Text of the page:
Being withdrawn is a form of emotional behaviour known as ‘disengaging’ and leaves people with seething resentment about their relationship with their other half.
And expecting a partner to somehow know what we are feeling – known as ‘passive immobility’ – also leaves people dissatisfied prevents us from making up after a tiff.
They warn the latter is almost as bad as withdrawal.
Psychology Professor Keith Sanford at Baylor University’s College of Arts & Sciences, Texas, said: ‘Withdrawal is the most problematic for relationships.
‘It’s a defensive tactic that people use when they feel they are being attacked, and there’s a direct association between withdrawal and lower satisfaction overall with the relationship.’
‘Withdrawing when a partner criticises or complains is a way of avoiding a perceived threat and is more characteristic of unhappiness.
‘Just about everyone does that from time to time, but you see more of that in distressed relationships. There’s a desire to maintain autonomy, control and distance.’
Meanwhile, those who expected a partner to know what was wrong without being told were believed to be anxious, feeling neglected rather than threatened.
You’re worried about how much your partner loves you, and that’s associated with neglect. You feel sad, hurt and vulnerable,’ said Prof Sanford.
‘Often, you have one person who withdraws and the other demands. The more the one demands and complains, the more the other withdraws, and so on.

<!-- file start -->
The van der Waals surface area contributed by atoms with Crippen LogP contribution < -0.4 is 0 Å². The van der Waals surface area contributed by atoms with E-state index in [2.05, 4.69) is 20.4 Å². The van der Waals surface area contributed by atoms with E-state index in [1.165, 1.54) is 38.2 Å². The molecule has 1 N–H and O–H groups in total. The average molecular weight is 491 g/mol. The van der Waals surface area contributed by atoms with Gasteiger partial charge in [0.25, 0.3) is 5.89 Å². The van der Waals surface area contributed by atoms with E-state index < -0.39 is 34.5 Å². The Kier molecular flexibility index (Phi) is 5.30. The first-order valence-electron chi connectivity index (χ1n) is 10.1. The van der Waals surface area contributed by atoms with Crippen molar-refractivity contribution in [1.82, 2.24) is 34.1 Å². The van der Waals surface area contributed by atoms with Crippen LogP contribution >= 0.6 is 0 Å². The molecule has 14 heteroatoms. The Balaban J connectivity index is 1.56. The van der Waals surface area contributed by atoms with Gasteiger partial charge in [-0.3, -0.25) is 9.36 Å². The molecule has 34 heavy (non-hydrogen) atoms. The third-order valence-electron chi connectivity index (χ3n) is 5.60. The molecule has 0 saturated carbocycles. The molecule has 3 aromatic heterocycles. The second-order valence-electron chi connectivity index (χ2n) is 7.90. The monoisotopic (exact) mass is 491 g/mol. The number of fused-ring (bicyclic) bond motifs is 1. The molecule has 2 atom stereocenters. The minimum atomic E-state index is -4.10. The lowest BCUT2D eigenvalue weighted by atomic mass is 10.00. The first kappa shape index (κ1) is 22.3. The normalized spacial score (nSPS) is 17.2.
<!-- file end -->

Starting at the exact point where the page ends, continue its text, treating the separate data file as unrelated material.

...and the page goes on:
‘It’s an issue both of being aware of when these behaviours are occurring and of finding an alternative – a more constructive, polite approach to resolve conflict.
‘And at times, that’s easier said than done.’
The research, published in the Journal of the American Psychological Association, was split into three sections.
In the first, 2,588 married or cohabitating people completed a questionnaire in which they answered questions about how they dealt with an argument.
They were asked whether they used withdrawal or if they waited for their partner to read their mind.
Afterwards were made to answer questions about how happy they felt about their relationship.
In the second, 223 adults in committed romantic relationships were made to assess how they felt about withdrawal, expectations of mind reading, attachment, and relationship satisfaction.
In the third, 135 undergraduate students in serious relationships wrote about a disagreement with their partner then responded to questions about disengagement, communication and emotion during the conflict.
It was revealed that there was a strong link between those who sulked or expected partners to mind read and being unhappy in a relationship.
And researchers believe that withdrawal was most often used as a way to avoid dealing with criticism, which led to poor communication and ultimately unhappy relationships.